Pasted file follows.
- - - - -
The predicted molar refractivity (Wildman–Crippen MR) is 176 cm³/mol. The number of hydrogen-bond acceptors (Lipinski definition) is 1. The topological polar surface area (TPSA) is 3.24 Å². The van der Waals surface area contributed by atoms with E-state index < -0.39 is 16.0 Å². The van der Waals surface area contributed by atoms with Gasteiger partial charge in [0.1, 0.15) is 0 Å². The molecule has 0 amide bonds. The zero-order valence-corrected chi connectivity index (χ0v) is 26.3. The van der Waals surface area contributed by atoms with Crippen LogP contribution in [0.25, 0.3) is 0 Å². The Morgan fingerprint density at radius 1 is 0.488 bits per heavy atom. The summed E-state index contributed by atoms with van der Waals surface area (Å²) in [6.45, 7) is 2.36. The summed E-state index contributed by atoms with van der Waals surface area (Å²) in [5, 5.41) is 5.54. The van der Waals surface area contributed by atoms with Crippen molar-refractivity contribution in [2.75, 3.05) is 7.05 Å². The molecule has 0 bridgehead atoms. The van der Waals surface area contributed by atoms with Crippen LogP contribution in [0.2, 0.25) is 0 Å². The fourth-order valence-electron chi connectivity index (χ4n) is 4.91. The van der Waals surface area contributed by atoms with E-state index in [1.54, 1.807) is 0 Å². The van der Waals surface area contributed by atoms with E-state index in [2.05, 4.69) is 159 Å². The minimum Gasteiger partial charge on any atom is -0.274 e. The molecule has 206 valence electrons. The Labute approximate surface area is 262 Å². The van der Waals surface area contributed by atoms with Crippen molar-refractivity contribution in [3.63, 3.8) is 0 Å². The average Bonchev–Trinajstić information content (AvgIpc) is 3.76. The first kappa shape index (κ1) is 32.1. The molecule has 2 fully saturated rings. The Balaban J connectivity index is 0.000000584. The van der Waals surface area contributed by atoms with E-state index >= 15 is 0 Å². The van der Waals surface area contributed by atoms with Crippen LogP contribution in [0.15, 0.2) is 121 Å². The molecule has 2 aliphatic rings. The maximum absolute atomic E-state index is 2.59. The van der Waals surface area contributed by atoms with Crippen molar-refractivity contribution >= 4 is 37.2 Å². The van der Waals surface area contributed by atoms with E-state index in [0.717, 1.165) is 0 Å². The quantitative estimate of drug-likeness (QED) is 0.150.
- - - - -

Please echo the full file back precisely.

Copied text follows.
The predicted molar refractivity (Wildman–Crippen MR) is 176 cm³/mol. The number of hydrogen-bond acceptors (Lipinski definition) is 1. The topological polar surface area (TPSA) is 3.24 Å². The van der Waals surface area contributed by atoms with E-state index < -0.39 is 16.0 Å². The van der Waals surface area contributed by atoms with Gasteiger partial charge in [0.1, 0.15) is 0 Å². The molecule has 0 amide bonds. The zero-order valence-corrected chi connectivity index (χ0v) is 26.3. The van der Waals surface area contributed by atoms with Crippen LogP contribution in [0.25, 0.3) is 0 Å². The Morgan fingerprint density at radius 1 is 0.488 bits per heavy atom. The summed E-state index contributed by atoms with van der Waals surface area (Å²) in [6.45, 7) is 2.36. The summed E-state index contributed by atoms with van der Waals surface area (Å²) in [5, 5.41) is 5.54. The van der Waals surface area contributed by atoms with Crippen molar-refractivity contribution in [2.75, 3.05) is 7.05 Å². The molecule has 0 bridgehead atoms. The van der Waals surface area contributed by atoms with Crippen LogP contribution in [0.2, 0.25) is 0 Å². The fourth-order valence-electron chi connectivity index (χ4n) is 4.91. The van der Waals surface area contributed by atoms with E-state index in [1.54, 1.807) is 0 Å². The van der Waals surface area contributed by atoms with E-state index in [2.05, 4.69) is 159 Å². The minimum Gasteiger partial charge on any atom is -0.274 e. The molecule has 206 valence electrons. The Labute approximate surface area is 262 Å². The van der Waals surface area contributed by atoms with Crippen molar-refractivity contribution in [3.63, 3.8) is 0 Å². The average Bonchev–Trinajstić information content (AvgIpc) is 3.76. The first kappa shape index (κ1) is 32.1. The molecule has 2 fully saturated rings. The Balaban J connectivity index is 0.000000584. The van der Waals surface area contributed by atoms with E-state index >= 15 is 0 Å². The van der Waals surface area contributed by atoms with Crippen LogP contribution in [0.15, 0.2) is 121 Å². The molecule has 2 aliphatic rings. The maximum absolute atomic E-state index is 2.59. The van der Waals surface area contributed by atoms with Crippen molar-refractivity contribution >= 4 is 37.2 Å². The van der Waals surface area contributed by atoms with E-state index in [0.717, 1.165) is 0 Å². The quantitative estimate of drug-likeness (QED) is 0.150.